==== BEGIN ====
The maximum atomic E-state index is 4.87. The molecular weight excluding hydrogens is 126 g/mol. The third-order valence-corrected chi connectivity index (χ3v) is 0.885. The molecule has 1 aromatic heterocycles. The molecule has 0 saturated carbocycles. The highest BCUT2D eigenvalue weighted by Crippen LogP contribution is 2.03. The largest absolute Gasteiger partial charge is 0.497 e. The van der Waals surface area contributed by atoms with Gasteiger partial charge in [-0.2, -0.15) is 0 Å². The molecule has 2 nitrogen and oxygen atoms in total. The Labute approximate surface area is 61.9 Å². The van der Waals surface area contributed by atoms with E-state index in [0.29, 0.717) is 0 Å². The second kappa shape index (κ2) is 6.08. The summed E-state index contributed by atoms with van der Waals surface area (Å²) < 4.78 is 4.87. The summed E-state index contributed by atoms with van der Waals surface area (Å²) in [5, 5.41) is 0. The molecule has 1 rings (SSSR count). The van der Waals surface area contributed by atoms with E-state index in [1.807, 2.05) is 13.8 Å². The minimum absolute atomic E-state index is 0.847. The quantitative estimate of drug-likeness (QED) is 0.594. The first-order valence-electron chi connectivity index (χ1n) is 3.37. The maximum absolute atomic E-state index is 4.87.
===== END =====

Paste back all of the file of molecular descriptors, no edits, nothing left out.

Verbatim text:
The maximum atomic E-state index is 4.87. The molecular weight excluding hydrogens is 126 g/mol. The third-order valence-corrected chi connectivity index (χ3v) is 0.885. The molecule has 1 aromatic heterocycles. The molecule has 0 saturated carbocycles. The highest BCUT2D eigenvalue weighted by Crippen LogP contribution is 2.03. The largest absolute Gasteiger partial charge is 0.497 e. The van der Waals surface area contributed by atoms with Gasteiger partial charge in [-0.2, -0.15) is 0 Å². The molecule has 2 nitrogen and oxygen atoms in total. The Labute approximate surface area is 61.9 Å². The van der Waals surface area contributed by atoms with E-state index in [0.29, 0.717) is 0 Å². The second kappa shape index (κ2) is 6.08. The summed E-state index contributed by atoms with van der Waals surface area (Å²) < 4.78 is 4.87. The summed E-state index contributed by atoms with van der Waals surface area (Å²) in [5, 5.41) is 0. The molecule has 1 rings (SSSR count). The van der Waals surface area contributed by atoms with E-state index in [1.807, 2.05) is 13.8 Å². The minimum absolute atomic E-state index is 0.847. The quantitative estimate of drug-likeness (QED) is 0.594. The first-order valence-electron chi connectivity index (χ1n) is 3.37. The maximum absolute atomic E-state index is 4.87.